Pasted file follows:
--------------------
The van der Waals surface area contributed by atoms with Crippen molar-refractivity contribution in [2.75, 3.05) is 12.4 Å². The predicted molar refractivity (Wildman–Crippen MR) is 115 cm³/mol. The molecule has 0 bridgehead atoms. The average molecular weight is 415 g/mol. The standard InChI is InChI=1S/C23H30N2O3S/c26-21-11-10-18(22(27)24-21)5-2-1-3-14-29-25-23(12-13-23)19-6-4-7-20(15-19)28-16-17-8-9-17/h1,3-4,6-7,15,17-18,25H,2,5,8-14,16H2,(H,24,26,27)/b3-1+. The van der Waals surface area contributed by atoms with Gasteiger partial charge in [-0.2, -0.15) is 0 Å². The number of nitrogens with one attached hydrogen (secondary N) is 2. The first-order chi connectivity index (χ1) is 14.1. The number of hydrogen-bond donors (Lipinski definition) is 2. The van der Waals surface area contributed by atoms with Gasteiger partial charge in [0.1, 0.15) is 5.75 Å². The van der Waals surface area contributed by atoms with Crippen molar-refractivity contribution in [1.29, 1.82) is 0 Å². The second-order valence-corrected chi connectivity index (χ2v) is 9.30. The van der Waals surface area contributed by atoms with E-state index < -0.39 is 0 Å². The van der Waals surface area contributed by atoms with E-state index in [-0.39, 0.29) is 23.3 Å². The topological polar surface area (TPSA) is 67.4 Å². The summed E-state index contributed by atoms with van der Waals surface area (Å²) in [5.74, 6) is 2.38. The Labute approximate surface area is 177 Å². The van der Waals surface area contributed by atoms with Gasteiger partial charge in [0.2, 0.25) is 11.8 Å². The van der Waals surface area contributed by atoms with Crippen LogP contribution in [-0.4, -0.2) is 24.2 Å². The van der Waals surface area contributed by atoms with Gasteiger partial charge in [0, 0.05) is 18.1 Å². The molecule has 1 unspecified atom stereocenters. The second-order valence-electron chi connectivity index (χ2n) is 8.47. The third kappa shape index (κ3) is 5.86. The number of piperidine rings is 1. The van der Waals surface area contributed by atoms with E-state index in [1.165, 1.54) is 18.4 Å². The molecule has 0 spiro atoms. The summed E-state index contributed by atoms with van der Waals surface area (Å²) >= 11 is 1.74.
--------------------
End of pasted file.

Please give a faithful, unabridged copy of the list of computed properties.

The van der Waals surface area contributed by atoms with Crippen molar-refractivity contribution in [2.75, 3.05) is 12.4 Å². The predicted molar refractivity (Wildman–Crippen MR) is 115 cm³/mol. The molecule has 0 bridgehead atoms. The average molecular weight is 415 g/mol. The standard InChI is InChI=1S/C23H30N2O3S/c26-21-11-10-18(22(27)24-21)5-2-1-3-14-29-25-23(12-13-23)19-6-4-7-20(15-19)28-16-17-8-9-17/h1,3-4,6-7,15,17-18,25H,2,5,8-14,16H2,(H,24,26,27)/b3-1+. The van der Waals surface area contributed by atoms with Gasteiger partial charge in [-0.2, -0.15) is 0 Å². The number of nitrogens with one attached hydrogen (secondary N) is 2. The first-order chi connectivity index (χ1) is 14.1. The number of hydrogen-bond donors (Lipinski definition) is 2. The van der Waals surface area contributed by atoms with Gasteiger partial charge in [0.1, 0.15) is 5.75 Å². The van der Waals surface area contributed by atoms with Crippen molar-refractivity contribution in [1.29, 1.82) is 0 Å². The second-order valence-corrected chi connectivity index (χ2v) is 9.30. The van der Waals surface area contributed by atoms with E-state index < -0.39 is 0 Å². The van der Waals surface area contributed by atoms with E-state index in [-0.39, 0.29) is 23.3 Å². The topological polar surface area (TPSA) is 67.4 Å². The summed E-state index contributed by atoms with van der Waals surface area (Å²) in [5.74, 6) is 2.38. The Labute approximate surface area is 177 Å². The van der Waals surface area contributed by atoms with Gasteiger partial charge in [0.2, 0.25) is 11.8 Å². The van der Waals surface area contributed by atoms with Crippen LogP contribution in [-0.4, -0.2) is 24.2 Å². The van der Waals surface area contributed by atoms with Gasteiger partial charge in [0, 0.05) is 18.1 Å². The molecule has 1 unspecified atom stereocenters. The second-order valence-electron chi connectivity index (χ2n) is 8.47. The third kappa shape index (κ3) is 5.86. The number of piperidine rings is 1. The van der Waals surface area contributed by atoms with E-state index in [1.165, 1.54) is 18.4 Å². The molecule has 0 spiro atoms. The summed E-state index contributed by atoms with van der Waals surface area (Å²) >= 11 is 1.74.